Looking at Our Cities Differently: Interweaving our Green and Farms into the Urban Fabric

Working with our edges in City Building


One thing I have been critical of with Auckland and it’s planning is this fetish towards mono-centric planning. That is all focus on the City Centre and if we are lucky the Metropolitan Centres and industrial complexes might get a reckon.

However, the Auckland Plan 2050 (currently before Councillors for analysis (feedback was asked for earlier this year)) started to break this trend with a focus on Nodes.

The Nodes and Satellites
Auckland Plan 2050
Source: Auckland Council


Example of an AP2050 Node – Manukau
Source: Auckland Council


Overseas there has been a look at breaking down the mono-centric model although it was not used as an excuse for unfettered sprawl.

From the Daily Democrat:

In urban planning, new UC Davis study recommends looking to the edges not the core

UC DAVIS-COURTESYTraditional urban planning favors “concentric” layouts with a downtown core surrounded by suburbs and farmland (right). But Catherine Brinkley argues instead that cities should plan for “rugosity” (left) with more interfaces between functions.
Source: http://www.dailydemocrat.com/article/NI/20180426/NEWS/180429859

Catherine Brinkley is a professor of human and community development and human ecology at UC Davis. So it’s interesting that in a recent published paper, she advocates that cities should work more like coral reefs — supporting a diversity of niches and uses for sustained vigor and resilience. In ecology and medical sciences, the term for a physical form with such topographic complexity is rugosity.

Traditional urban planning favors “concentric” layouts with a downtown core surrounded by suburbs and farmland (right). But Catherine Brinkley argues instead that cities should plan for “rugosity” (left) with more interfaces between functions.

For two centuries, the guiding theory in urban development has held that cities need a dense central core with the low-density suburbs and farmlands circling around that center. This design is referred to as concentric.

Brinkley challenges that status quo in her article — “High rugosity cities: The geographic, economic and regulator pathology of America’s most non-concentric urban areas” The article was published in Land Use Policy this winter.

“Higher urban rugosity can be achieved by maximizing the urban interface through implementation of greenbelts, green wedges, and wildlife habitat corridors,” she said in the article.

Brinkley cites examples such as Portland, Oregon; Copenhagen, Denmark; and to some extent, San Francisco. Even though San Francisco is a very compact city, it has Golden Gate Park in the middle. It breaks up urban space with green space, she said.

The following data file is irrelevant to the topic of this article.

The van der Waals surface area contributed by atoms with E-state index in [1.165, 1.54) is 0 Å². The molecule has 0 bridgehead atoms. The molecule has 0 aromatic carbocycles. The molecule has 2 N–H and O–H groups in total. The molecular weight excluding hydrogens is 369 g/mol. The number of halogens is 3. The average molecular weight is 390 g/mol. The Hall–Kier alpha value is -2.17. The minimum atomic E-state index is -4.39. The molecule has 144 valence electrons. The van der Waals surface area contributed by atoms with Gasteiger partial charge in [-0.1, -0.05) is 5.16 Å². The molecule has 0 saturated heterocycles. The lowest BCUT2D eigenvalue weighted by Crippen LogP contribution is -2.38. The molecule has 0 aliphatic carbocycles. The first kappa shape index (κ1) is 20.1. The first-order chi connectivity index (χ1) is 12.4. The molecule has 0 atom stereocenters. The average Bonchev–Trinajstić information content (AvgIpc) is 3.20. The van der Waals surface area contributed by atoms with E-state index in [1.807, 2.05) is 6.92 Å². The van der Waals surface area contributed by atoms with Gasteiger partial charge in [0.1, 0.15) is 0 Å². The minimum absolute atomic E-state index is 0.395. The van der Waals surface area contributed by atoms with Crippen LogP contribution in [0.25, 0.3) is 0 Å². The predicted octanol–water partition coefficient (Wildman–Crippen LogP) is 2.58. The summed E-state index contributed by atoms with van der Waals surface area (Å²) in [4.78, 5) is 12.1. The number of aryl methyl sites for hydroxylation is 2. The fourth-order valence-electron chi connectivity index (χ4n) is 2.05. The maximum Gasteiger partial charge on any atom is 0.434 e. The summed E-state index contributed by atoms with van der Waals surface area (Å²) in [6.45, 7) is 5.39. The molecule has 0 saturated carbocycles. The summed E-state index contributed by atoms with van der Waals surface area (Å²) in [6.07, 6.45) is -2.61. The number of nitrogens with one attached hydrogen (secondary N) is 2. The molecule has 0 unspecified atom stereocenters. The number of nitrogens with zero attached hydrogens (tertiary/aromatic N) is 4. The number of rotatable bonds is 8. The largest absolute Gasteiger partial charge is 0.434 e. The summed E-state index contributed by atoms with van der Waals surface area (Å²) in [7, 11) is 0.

In her study, Brinkley looked at 483 urban areas in the United States that also had farmland and green space around them. Several of the places studied are dominated by large state or national parks, lakes, and water ways.


Brinkley maintains that building cities that interweave farms and greenways could accommodate more population growth, with high density housing and office space on public transit routes. This would put higher density development near the desirable urban edge where housing can offer a premium.

Farmland can also be better integrated, she said.

“Developers are now building housing around farmlands the way we used to build around golf courses,” she said. Farms closer to cities generate more profit per acre because they have greater opportunities for direct marketing sales to their neighbors, she added.

Brinkley sees her research as extending the concept of “mixed-use” development from the neighborhood to a regional scale. There is also evidence that interweaving urban use and farmlands could help decrease the urban heat island effect and improve stormwater runoff management, Brinkley said. A heat island refers to a metropolitan area that is significantly warmer than its surrounding rural areas due to human activities and lack of vegetation.

“In sum,” she says in her article, “these findings push the boundaries of modern planning to reconsider the periphery as important in shaping total landscape development.”


Source: http://www.dailydemocrat.com/article/NI/20180426/NEWS/180429859


Building around our farms or rather elite soils in Pukekohe rather than over them (as we did with Mangere and Otara) could be the way of saving our most precious resources (and is being hotly debated at the moment).

The high rugosity model could also give us better Green Utility in our Greenfield areas than we currently plan for (and at a lower cost too).


Yes I am trying this with Cities Skylines with San Layton City trying a Satellite/Green Belt approach connected by rapid transit and heavy rail. So will be interesting to see how this goes.


I have included an urban farm in this urban development. It is the cylinder tower in the middle of the urban area


Could the model work for Auckland and the Waikato?

I say we should try rather than carry on as we were – which is not serving us well.